KHQ Blog

Latest legal news and events

What is a retail lease?

Commercial Property

By James Lainas & Jennifer Huppert

In Victoria, retail leases are governed by the Retail Leases Act 2003 (Vic) (Act).  If your lease is deemed to be a retail lease, the Act imposes extra obligations on landlords and affords extra protections to tenants.  Those obligations and protections override anything the parties may otherwise have agreed, and can have a significant financial impact upon the parties.

As such, it is important to know whether the Act will apply to your lease, whether you are a landlord or a tenant.

What is a retail lease?

A retail lease must be for retail premises, and have a term of more than 1 year, to fall within the operation of the Act.  

Retail premises are premises that are used predominantly or entirely for the retail sale or hire of goods or services.

 What isn’t a retail lease?

The Act also does not apply to leases of retail premises if:

  1. the occupancy costs are more than $1m per year;
  2. the tenant is a listed corporation or a subsidiary of a listed corporation (including corporations or a subsidiary whose securities are listed on a stock exchange outside Australia). 

The Act also gives the relevant Minister the power to determine that the Act does not apply to certain leases, premises, tenants or businesses.  Under that power Ministerial determinations have been made which exclude the Act from applying, including in the following situations:

  • Premises above the third storey: If retail premises are used for the provision of services, rather than goods, and they are not located on any one of the first three storeys of the building, then the Act won’t apply.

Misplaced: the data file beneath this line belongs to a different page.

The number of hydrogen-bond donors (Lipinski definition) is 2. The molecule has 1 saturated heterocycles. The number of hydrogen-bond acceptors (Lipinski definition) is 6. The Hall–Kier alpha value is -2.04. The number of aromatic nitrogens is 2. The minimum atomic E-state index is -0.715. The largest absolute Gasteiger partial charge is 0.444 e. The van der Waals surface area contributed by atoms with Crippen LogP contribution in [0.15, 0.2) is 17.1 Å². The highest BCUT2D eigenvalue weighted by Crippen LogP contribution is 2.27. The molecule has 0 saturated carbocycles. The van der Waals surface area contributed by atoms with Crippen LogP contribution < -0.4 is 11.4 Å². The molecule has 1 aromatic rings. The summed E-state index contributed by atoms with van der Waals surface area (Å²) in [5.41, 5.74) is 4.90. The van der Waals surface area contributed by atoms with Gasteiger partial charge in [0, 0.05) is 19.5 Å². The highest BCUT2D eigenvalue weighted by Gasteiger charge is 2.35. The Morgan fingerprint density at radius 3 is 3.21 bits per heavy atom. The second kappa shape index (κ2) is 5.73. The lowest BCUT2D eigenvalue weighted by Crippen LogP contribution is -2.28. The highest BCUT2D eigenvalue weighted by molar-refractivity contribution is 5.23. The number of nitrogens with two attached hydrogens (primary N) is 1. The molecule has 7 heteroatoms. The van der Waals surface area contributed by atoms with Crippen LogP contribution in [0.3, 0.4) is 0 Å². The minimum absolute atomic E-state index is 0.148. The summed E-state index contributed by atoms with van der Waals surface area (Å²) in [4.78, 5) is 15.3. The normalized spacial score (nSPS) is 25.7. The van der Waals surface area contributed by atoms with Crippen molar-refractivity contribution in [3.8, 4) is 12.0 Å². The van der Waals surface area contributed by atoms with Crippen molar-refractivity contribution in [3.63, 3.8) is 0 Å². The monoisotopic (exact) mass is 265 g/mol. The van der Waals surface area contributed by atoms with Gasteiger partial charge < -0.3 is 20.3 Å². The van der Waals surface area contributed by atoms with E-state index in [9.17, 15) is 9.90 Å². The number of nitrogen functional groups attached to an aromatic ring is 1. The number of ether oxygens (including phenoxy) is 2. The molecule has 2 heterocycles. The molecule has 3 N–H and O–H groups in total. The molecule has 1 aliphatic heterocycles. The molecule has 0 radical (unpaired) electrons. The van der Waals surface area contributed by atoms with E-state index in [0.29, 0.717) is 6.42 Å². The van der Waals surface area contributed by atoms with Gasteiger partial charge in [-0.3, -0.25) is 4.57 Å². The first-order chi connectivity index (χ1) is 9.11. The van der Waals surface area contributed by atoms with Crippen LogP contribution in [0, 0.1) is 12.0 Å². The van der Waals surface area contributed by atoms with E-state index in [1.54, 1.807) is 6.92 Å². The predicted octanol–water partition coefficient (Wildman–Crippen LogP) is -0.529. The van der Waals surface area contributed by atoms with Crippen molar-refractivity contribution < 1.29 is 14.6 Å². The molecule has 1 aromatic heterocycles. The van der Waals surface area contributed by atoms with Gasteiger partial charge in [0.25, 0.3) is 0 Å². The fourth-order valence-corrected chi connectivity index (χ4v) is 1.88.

• 15 year leases: If a lease is for a term of 15 years or more, and
  • the tenant is obliged to carry out substantial work on the Premises (structure or fixtures; plant and equipment; or appliances, fittings or fixtures relating to gas, electricity, water, drainage or other services);
  • the tenant is obliged to pay any substantial amount for such works; or
  • the tenant is disentitled from removing any of the things after the lease ends,

the Act won’t apply.  

  • Community and charitable purposes: If retail premises are used for a purpose which has an apparent community benefit or service, the rent payable under the lease is no greater than $10,000 per annum, and the lease was entered into after 1 January 2015, the Act won’t apply.  

Premises used for public or municipal, charitable or religious purposes have an apparent community benefit or service.

  • Local council premises used for community and charitable purposes: If retail premises are leased by a local council, used for a purpose which has an apparent community benefit or service, and the lease was entered into before 1 January 2015, the Act won’t apply.
     
  • Market land: If retail premises are located entirely within the Melbourne Markets, the Act won’t apply.  

Please get in touch with us if you would like advice as to whether your lease (or your proposed lease) is subject to the Act, and what this will mean. 


Photo of Jennifer Huppert

Jennifer Huppert ( Special Counsel )

Jennifer has nearly 30 years' experience in providing advice to property owners, developers and occupiers, having been admitted to practice in 1986. Jennifer has extensive experience providing advice to both landlords and tenants in relation to complex commercial and industrial lea... ( Read More )